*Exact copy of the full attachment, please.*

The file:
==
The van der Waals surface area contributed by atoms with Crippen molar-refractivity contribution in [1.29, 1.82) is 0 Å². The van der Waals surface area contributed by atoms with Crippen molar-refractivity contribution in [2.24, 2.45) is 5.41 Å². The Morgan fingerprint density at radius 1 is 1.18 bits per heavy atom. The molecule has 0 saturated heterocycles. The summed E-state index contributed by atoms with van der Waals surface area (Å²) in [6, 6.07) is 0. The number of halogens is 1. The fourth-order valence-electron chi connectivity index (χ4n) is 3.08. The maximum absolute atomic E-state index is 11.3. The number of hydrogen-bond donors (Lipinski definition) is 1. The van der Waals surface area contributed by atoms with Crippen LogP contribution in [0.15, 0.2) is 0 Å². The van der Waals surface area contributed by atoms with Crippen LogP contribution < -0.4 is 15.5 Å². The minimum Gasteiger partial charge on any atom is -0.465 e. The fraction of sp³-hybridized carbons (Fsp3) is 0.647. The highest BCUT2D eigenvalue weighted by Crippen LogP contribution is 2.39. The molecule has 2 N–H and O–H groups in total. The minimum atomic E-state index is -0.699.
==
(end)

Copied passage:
The van der Waals surface area contributed by atoms with Crippen molar-refractivity contribution in [1.29, 1.82) is 0 Å². The van der Waals surface area contributed by atoms with Crippen molar-refractivity contribution in [2.24, 2.45) is 5.41 Å². The Morgan fingerprint density at radius 1 is 1.18 bits per heavy atom. The molecule has 0 saturated heterocycles. The summed E-state index contributed by atoms with van der Waals surface area (Å²) in [6, 6.07) is 0. The number of halogens is 1. The fourth-order valence-electron chi connectivity index (χ4n) is 3.08. The maximum absolute atomic E-state index is 11.3. The number of hydrogen-bond donors (Lipinski definition) is 1. The van der Waals surface area contributed by atoms with Crippen LogP contribution in [0.15, 0.2) is 0 Å². The van der Waals surface area contributed by atoms with Crippen LogP contribution < -0.4 is 15.5 Å². The minimum Gasteiger partial charge on any atom is -0.465 e. The fraction of sp³-hybridized carbons (Fsp3) is 0.647. The highest BCUT2D eigenvalue weighted by Crippen LogP contribution is 2.39. The molecule has 2 N–H and O–H groups in total. The minimum atomic E-state index is -0.699.